How to Become a Probation Officer
Want to make a difference to the lives of those people who want a second chance? If so, then you might like to become a probation officer. A probation officer, sometimes called a correctional treatment worker, works with those who have been recently released from prison assimilate into society. They also work closely with them to make sure they stay out of trouble. A probation officer often works with convicted criminals who did not receive a jail sentence but have been placed on probation or a suspended sentenced instead.
When you become a probation officer, you'll need strong communication skills. You'll also need to have the kind of demeanor that your clients will respect. You must have excellent attention to detail and be very thorough with paperwork.
Education Requirements to Become a Probation Officer
Probation officers are employed by federal and state branches of law enforcement agencies. In most places you must be 21 years old and have a driver's license. You will also need to mass medical, psychological, and physical screening tests. In federal branches you cannot be older than 37 to start working as a probation officer.
In most states, you will be required to have a bachelors degree in criminal justice, social work, psychology or a similar area to become a probation officer. A few employers will require that you have a masters degree in criminal justice.
Some employers will accept work experience in the place of a college degree. For instance, an applicant for the role of probation officer with experience as a police officer, corrections officer, or work within the legal system may be deemed eligible for the role.
To find out more about a career as a probation officer, take a look at the American Probation and Parole Association website.
Probation Officer Job Description
A probation officer supervises a person who has been released into society on the premise of parole or probation. They have often been recently released from prison, or may have been found guilty of a crime but not given a sentence.
A person must meet the rules of their probation. This means usually that they cannot leave the state, and may not be able to work in certain industries. They will often need to live in specialized housing in some cases. Sometimes they must wear an electronic monitoring device. Those found guilty of particular crimes may need to have extra measures attached to their parole, for instance not be within proximity of a school.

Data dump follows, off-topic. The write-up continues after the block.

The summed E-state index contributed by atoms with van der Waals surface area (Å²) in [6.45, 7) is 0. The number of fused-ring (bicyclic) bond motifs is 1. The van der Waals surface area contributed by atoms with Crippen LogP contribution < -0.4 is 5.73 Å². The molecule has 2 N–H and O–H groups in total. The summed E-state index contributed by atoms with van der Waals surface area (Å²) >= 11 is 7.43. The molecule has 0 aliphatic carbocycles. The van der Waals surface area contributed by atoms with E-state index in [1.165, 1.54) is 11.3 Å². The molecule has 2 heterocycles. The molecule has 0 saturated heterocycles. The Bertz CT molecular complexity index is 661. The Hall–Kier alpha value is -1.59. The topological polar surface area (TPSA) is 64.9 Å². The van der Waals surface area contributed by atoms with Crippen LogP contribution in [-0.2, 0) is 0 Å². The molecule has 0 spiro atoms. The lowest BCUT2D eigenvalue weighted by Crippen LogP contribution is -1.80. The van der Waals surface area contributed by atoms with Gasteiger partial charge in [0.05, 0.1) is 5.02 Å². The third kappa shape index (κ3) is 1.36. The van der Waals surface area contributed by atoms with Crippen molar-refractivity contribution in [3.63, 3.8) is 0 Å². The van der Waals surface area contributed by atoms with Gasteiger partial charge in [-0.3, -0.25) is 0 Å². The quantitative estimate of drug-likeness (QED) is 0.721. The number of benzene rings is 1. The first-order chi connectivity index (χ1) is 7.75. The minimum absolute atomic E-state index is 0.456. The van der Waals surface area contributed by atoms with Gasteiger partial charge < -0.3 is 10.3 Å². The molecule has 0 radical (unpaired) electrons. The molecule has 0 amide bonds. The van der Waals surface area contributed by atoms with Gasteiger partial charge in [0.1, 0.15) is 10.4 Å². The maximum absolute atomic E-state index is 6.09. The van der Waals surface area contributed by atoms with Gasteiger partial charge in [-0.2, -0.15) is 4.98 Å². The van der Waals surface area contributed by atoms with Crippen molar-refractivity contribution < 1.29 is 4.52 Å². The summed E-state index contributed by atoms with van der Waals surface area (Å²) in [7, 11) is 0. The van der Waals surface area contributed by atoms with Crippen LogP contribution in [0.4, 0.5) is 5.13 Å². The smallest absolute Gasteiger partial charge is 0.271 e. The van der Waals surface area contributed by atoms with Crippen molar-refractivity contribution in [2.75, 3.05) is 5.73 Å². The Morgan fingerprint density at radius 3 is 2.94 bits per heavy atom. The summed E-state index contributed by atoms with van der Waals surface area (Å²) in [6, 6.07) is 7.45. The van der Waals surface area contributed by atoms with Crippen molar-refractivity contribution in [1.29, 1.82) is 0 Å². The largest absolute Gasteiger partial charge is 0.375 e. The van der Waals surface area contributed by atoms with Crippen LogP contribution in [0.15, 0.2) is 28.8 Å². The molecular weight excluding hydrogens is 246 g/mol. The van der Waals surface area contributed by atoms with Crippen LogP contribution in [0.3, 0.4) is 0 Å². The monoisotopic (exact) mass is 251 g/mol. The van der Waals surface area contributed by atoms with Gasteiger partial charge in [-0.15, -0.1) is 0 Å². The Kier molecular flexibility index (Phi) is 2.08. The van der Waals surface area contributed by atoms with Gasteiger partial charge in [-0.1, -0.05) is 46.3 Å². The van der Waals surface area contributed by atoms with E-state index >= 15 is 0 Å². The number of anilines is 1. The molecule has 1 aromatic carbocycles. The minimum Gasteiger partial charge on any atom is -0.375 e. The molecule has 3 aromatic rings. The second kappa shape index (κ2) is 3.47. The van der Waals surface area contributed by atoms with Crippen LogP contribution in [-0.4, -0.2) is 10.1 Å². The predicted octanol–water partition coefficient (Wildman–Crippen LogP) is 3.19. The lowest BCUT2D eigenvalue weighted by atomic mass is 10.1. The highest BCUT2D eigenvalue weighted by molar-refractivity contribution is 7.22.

It is the role of a probation officer to make sure a person on parole meets these conditions by meeting with their client on a regular basis. It may be once a week, or even a few times a week.
Some probation officers work closely with the courts, and make recommendations on sentencing. After a trial, they will communicate with the offender and their family and will write a sentencing report and submit this to the judge. They will also provide counseling to the accused as per their sentencing.
Some probation officers also help prisoners released from jail assimilate back into society. They will meet with them regularly, and help them to make goals for their new life, and action plans on how to achieve things. They will help them to find work and housing, and stay with them through the process of adjustment.
In the correctional system, a probation officer often monitors the progress of a prisoner who may be having a parole hearing soon. They will interview the prisoner and perform varied tests, and then make a recommendation to the parole board which will include their opinion on to whether the prisoner is ready to be released.
Probation Officer Salary and Career Path
Some probation officer work in other areas of law enforcement before they take on this role. Others start after finishing a college degree. Some go on to management positions within corrections while others go on to work in law enforcement or social welfare.
The average earnings for a probation officer is about $45,000 a year. Employment is very secure, and growth is anticipated in this field.
Some similar roles to that of probation officer you might be interested in include:
- Police officer
- Corrections officer
- Social Worker
- Life Coach
When you become a probation officer you are, no doubt, up for a challenging role. However, you also have opportunity to give a second chance to someone that many people would turn their back on.
*Salary Information provided by the Bureau Of Labor Statistics